Researchers: Power Sockets can Detect Keyboard Input

Dennis Faas's picture

Researchers at security firm Inverse Path plan to demonstrate how standard power sockets (used in a home, for instance) can be used to eavesdrop on what is being typed onto a computer keyboard. They plan to make a presentation at the Black Hat Security conference taking place in Las Vegas from July 25-30 this year.

The researchers found that poor electrical shielding on some keyboard cables can result in data being leaked into power circuits. Analyzing such information allowed the researchers to see what was being typed on a keyboard.

So far, demonstrations of the attacks have worked at distances up to 15 meters, but with some refinement, the attacks could work over much longer distances.

Research Focused on PS/2 Connector Cables

Andrea Barisana and Daniele Bianco plan to show that information leaks in the most unexpected ways and can be retrieved. Their research was focused on the cables that are used to connect PS/2 keyboards to desktop PCs.

The attacks work because the six wires enclosed inside the PS/2 cable are typically close to each other and poorly shielded, meaning that the information traveling across the data wire leaks onto the earth/ground wire in the same cable when a key is pressed.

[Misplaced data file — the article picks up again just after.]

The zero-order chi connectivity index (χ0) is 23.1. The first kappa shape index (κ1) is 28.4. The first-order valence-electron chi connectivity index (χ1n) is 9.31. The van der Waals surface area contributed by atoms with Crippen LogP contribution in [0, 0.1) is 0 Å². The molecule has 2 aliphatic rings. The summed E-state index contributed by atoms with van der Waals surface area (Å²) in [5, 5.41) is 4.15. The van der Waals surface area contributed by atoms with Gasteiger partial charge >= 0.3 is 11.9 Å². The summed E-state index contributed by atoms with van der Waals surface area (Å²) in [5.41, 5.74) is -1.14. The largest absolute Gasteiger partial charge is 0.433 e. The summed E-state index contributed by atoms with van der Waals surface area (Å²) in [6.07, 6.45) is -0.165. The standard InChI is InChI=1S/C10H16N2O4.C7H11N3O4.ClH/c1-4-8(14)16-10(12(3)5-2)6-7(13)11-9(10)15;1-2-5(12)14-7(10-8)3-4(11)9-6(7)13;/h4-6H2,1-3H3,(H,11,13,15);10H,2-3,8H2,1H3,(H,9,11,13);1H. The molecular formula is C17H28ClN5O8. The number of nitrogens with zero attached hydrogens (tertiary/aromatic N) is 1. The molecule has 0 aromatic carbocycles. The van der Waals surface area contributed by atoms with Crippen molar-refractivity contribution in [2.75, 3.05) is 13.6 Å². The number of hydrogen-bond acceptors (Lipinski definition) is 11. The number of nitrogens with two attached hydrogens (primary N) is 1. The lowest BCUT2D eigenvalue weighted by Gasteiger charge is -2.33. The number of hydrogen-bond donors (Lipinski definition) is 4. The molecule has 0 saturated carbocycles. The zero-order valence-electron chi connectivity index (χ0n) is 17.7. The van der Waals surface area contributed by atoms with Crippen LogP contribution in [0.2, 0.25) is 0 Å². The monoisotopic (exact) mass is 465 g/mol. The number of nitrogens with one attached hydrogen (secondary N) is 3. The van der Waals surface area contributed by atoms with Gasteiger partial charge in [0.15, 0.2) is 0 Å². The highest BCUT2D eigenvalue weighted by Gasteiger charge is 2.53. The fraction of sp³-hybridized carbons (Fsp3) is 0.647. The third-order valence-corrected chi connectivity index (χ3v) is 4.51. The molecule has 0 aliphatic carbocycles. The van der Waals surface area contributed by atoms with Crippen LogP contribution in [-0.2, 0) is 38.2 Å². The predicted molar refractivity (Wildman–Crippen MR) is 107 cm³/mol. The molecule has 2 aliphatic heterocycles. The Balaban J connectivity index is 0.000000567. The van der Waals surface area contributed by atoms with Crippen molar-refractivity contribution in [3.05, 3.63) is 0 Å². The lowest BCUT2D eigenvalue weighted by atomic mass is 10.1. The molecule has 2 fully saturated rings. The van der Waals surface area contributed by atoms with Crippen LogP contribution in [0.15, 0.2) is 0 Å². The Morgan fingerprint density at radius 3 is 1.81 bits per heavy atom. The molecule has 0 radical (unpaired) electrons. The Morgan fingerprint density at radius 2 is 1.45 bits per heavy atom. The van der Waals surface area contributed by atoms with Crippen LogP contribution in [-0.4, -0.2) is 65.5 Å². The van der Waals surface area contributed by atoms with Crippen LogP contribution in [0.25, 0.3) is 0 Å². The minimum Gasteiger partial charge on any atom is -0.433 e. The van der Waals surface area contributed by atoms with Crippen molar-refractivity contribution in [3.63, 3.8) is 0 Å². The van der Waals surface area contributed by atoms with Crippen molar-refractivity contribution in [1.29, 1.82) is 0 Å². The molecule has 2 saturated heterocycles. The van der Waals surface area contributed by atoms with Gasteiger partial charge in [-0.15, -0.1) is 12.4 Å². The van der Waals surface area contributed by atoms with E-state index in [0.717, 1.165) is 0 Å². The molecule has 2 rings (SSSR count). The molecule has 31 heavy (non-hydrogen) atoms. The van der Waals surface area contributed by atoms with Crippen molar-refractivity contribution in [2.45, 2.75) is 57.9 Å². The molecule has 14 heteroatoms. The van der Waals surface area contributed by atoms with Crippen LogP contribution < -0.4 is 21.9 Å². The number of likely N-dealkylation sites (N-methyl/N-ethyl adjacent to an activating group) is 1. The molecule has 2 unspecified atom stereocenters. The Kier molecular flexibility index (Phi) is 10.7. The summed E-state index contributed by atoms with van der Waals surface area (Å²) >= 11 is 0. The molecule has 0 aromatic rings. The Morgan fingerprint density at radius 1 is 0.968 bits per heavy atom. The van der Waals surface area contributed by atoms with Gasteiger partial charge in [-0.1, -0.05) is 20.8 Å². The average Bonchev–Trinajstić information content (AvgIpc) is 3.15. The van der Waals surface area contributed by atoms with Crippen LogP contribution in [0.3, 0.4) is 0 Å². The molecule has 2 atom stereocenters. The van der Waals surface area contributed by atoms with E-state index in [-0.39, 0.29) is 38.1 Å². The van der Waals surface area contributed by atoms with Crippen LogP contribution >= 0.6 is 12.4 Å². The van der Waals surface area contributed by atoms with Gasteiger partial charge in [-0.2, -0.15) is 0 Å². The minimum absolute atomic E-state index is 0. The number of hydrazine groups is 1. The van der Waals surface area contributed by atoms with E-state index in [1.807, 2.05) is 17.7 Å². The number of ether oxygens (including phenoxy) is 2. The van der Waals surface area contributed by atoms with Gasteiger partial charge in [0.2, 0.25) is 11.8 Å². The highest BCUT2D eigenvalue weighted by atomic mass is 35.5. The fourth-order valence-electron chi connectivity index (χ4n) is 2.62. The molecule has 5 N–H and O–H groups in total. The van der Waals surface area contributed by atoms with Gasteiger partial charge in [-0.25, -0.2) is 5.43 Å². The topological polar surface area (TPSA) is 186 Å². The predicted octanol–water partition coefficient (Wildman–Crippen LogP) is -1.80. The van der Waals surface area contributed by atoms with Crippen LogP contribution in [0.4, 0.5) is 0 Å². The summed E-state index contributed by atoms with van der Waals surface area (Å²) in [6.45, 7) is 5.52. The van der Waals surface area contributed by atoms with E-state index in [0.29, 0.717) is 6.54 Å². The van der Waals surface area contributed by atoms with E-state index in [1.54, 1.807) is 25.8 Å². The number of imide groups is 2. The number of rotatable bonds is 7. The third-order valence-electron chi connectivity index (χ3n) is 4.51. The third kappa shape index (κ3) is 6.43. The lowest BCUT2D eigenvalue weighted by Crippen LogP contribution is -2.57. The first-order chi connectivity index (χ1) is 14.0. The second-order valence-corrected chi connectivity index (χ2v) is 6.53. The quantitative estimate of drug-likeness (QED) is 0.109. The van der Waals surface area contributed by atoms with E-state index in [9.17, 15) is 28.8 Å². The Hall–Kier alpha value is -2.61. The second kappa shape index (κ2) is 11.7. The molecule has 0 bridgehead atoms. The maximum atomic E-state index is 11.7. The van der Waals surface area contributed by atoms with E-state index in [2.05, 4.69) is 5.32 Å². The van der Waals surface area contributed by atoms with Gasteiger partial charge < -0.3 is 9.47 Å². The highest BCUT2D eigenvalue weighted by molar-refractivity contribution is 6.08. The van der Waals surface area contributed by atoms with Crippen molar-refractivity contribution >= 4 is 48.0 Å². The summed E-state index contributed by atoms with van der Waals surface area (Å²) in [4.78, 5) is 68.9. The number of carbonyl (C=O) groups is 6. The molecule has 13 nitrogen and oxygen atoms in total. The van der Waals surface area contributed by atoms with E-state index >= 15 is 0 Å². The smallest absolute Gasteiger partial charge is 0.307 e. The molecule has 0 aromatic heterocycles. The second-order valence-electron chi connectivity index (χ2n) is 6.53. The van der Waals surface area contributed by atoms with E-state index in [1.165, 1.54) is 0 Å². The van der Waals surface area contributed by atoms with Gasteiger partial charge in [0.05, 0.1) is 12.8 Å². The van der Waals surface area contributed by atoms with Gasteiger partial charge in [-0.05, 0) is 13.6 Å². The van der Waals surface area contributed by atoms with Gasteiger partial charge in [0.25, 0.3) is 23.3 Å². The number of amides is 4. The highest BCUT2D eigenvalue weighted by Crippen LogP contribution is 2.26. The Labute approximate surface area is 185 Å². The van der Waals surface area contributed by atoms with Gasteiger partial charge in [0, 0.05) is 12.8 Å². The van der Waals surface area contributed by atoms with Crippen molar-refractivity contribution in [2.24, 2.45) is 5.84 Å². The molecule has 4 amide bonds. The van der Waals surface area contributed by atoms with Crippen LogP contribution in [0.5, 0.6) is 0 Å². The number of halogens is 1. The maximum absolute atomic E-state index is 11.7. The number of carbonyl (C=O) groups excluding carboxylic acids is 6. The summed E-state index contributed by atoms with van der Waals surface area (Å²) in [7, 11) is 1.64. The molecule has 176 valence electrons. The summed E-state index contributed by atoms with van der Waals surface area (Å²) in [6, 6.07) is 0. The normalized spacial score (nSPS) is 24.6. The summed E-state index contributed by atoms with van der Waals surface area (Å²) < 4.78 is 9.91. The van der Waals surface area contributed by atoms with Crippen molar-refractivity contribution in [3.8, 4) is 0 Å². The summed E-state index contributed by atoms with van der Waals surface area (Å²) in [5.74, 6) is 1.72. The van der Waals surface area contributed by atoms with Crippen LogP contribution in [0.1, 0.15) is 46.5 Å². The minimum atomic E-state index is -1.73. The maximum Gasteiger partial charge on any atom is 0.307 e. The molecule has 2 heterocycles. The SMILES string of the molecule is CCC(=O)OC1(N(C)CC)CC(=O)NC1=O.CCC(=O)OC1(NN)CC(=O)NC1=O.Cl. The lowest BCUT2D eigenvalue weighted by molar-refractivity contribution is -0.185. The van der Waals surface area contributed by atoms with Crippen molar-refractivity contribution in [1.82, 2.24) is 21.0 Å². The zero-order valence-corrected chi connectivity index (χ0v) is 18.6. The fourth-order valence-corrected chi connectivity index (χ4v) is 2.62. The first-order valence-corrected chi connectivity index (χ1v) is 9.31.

The researchers found that data travels along PS/2 cables one bit at a time and uses a clock speed that is far lower than any other PC component. Both qualities combined make it easier to pick out the voltage changes that are caused when the keys are pressed.

Blame the Ground Wire

The information leaks out onto the power circuit because the ground wire ultimately connects to the plug in the power socket.

Researchers used a digital oscilloscope to gather data about voltage changes on a power line. Filters were used to remove those changes by anything other than the keyboard. (Source:

The method was demonstrated working over distances of 1, 5, 10 and 15 meters from a target computer. Their research is a work-in-progress and the pair expects the equipment to get more sensitive as it is refined.

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